ARC 3291 │ Analytic Drawing and Sketching

Active Thinking Through Drawing

VIA Analytic Drawing and Sketching | UF Vicenza Institute of Architecture, Vicenza Italy | Spring 2009

On Drawing

Drawing neither begins nor ends with marks on paper. It is an active process that begins with critical looking, sensing, and thinking. It is inquisitive, seeking meaning, structure, and understanding. Drawing requires measured marks that aim to trace and make visual the critical processes at work within the mind. Our goal is not a static image but a record of thought in progress. With practice, one is able to develop a fluidity of thought and action that allows for seamless communications between the two. Drawing allows for this critical communion with the external world.

This course has the following fundamental goals and objectives:

  • Freehand drawing skill development
  • Hand-eye coordination
  • Active thinking through drawing (analytic + projective)

Our expectation is that through this course, students will increase their drawing capabilities through practice. Evidence of continued practice and effort is required. We expect to see improvement in student work, and a gradually diminishing space between intention and action.


The drawing sequence begins with a series of freehand studies in the first half of the semester, moving towards constructed/measured drawings/assemblages in the second half of the term. The freehand work focuses on drawing from life, using soft lead pencils and/or other soft media. It includes drawing studies created in the urban spaces and streets of Vicenza, independent work conducted during self-directed travel, and studio-based drawing exercises. The constructed work is more studio-based and measured. That portion of the course includes creating perspectives / axonometrics / layered plans and/or other exploded / composite drawings. It ranges in scale from the detail to the building to the city. The drawing exercises correspond to the following four trajectories of study:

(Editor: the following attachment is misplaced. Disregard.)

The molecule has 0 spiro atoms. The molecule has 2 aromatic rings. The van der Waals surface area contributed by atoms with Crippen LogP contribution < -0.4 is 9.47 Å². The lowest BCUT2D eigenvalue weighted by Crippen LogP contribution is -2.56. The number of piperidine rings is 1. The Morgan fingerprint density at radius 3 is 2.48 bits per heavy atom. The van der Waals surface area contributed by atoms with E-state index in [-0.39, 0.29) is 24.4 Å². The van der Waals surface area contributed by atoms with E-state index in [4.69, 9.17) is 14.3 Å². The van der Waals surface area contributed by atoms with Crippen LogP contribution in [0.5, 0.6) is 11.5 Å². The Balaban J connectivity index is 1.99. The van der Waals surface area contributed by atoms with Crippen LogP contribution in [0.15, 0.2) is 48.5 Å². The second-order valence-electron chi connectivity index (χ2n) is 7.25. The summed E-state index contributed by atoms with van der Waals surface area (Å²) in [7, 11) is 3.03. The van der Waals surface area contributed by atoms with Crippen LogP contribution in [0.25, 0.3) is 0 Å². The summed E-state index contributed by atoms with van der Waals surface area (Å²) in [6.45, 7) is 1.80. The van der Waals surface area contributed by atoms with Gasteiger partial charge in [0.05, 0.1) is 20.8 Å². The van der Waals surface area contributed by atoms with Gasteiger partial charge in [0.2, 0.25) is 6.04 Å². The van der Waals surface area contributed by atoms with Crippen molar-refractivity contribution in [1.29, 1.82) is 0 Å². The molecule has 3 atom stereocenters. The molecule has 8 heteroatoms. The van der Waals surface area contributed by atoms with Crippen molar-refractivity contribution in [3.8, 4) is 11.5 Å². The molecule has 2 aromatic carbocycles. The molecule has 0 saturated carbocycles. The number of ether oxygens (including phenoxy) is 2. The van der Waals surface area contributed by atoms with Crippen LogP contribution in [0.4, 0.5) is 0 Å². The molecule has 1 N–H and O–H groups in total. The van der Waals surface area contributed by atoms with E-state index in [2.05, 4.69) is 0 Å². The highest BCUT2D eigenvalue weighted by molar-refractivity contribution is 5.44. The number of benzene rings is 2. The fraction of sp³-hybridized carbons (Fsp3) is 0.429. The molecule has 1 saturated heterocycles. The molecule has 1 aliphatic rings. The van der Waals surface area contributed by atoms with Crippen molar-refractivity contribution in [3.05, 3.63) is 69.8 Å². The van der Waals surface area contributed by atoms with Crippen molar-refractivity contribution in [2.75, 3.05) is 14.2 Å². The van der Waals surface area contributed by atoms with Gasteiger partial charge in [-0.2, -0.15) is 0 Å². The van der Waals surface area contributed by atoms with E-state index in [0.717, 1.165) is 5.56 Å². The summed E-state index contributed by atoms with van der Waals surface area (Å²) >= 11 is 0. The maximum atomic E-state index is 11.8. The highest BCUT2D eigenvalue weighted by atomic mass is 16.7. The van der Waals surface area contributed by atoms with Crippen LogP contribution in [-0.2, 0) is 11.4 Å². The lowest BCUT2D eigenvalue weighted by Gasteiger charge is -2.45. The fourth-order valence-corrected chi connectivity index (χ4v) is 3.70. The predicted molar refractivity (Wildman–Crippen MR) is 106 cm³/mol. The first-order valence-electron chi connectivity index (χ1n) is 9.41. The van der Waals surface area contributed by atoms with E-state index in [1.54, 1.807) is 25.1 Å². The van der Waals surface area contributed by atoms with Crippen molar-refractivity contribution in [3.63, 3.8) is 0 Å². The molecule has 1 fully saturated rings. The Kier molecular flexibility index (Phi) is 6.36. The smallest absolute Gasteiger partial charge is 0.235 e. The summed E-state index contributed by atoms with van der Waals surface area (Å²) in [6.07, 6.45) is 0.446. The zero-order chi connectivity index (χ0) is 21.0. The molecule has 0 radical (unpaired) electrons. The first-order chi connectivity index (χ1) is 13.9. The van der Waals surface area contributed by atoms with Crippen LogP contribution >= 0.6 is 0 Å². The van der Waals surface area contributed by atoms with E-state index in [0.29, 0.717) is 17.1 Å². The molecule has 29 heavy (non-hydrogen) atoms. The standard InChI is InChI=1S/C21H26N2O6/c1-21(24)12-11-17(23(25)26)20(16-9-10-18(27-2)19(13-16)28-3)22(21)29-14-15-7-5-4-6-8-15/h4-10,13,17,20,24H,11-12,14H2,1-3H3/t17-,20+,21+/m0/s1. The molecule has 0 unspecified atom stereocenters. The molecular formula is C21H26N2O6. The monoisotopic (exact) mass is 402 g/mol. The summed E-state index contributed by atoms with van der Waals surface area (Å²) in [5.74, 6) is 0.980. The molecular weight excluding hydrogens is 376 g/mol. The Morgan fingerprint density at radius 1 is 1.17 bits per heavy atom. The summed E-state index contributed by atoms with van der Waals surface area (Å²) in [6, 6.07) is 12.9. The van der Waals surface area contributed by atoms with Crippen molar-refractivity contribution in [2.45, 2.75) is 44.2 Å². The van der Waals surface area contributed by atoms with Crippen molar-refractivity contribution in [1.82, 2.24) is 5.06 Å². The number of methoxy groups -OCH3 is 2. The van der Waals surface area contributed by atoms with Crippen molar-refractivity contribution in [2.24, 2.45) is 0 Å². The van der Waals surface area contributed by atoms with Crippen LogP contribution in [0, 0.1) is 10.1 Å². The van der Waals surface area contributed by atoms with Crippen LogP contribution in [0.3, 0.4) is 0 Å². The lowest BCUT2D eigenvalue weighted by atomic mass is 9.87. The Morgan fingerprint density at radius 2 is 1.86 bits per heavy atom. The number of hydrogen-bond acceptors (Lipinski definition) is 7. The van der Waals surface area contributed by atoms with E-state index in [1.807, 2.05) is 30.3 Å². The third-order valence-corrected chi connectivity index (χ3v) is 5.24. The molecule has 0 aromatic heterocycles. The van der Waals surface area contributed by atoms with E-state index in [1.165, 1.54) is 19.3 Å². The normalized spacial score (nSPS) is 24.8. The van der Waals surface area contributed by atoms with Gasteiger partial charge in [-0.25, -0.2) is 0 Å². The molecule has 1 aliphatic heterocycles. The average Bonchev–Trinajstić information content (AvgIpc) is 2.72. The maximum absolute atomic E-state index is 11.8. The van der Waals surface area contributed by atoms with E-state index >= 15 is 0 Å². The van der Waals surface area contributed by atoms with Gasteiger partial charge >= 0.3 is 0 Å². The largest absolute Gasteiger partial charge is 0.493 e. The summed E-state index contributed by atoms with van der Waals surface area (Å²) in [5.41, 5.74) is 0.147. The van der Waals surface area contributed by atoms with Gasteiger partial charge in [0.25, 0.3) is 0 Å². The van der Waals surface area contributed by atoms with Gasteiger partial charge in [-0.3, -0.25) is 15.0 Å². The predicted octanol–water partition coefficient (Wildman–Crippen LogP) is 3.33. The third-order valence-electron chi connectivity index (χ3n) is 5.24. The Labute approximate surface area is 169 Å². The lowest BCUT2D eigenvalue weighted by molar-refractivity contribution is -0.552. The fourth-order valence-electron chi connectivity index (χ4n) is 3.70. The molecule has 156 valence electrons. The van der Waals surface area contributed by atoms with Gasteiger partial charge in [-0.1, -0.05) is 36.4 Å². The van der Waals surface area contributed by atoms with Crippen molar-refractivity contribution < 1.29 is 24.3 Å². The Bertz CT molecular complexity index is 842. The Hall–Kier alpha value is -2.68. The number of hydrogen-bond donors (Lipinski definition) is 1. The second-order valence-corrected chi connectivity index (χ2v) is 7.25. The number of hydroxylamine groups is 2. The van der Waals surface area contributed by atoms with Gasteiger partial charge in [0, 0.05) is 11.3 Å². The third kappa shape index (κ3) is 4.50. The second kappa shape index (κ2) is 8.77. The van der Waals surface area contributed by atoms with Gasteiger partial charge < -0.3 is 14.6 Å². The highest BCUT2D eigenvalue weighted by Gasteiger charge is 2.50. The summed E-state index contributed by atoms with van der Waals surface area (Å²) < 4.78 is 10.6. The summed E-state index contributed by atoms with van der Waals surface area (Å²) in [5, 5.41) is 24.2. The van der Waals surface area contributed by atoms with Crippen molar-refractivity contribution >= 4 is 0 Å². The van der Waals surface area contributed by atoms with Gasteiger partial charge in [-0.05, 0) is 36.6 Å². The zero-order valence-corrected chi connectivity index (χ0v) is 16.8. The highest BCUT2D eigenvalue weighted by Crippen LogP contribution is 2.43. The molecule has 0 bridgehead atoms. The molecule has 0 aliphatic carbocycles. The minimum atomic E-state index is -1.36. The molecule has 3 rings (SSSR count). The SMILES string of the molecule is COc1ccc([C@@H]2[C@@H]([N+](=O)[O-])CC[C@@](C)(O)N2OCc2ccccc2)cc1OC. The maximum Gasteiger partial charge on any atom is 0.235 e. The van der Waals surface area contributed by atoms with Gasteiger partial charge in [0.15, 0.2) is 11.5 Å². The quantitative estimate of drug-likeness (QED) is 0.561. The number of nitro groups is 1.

• Drawing Negative/Framed Space: Representative drawing exercises: human figure/body (spaces within + between), stool, chair, city (street), arcades, porticoes, naves/aisles, trees (branches), sectional investigations, foreground/background, etc.
  • Drawing Surface, Contour, Topographies, Texture: Representative drawing exercises: folded paper and fabric, figure studies (arms/legs crossed close to body), building facades, figural sculpture, horizon/cityscape, etc.
  • Drawing Structure, Systems, Decodings: Exercises include emphasis on rhythm, repetition, order, sequence, itinerary, etc.
  • Drawing Materiality + Assemblage: Exercises include emphasis on layers, intersection, interaction, overlap, envelope, etc.

We focus on the first two of these trajectories in the first half of the semester, culminating in the trip to Roma at mid-term. Students then work towards development of the latter two tracks following break.


Following each weekend of self-directed travel and/or time in Vicenza, students are expected to bring original drawings and/or photocopies of selected independent drawing work for review and discussion during the beginning of Monday morning’s class. On faculty-led travel (to Venezia, Padova, Verona, Roma, etc.), students are required to draw as one component of the travel, for review during the trip and upon return to Vicenza. Students are also be expected to draw during class time, as instructed.

Student Work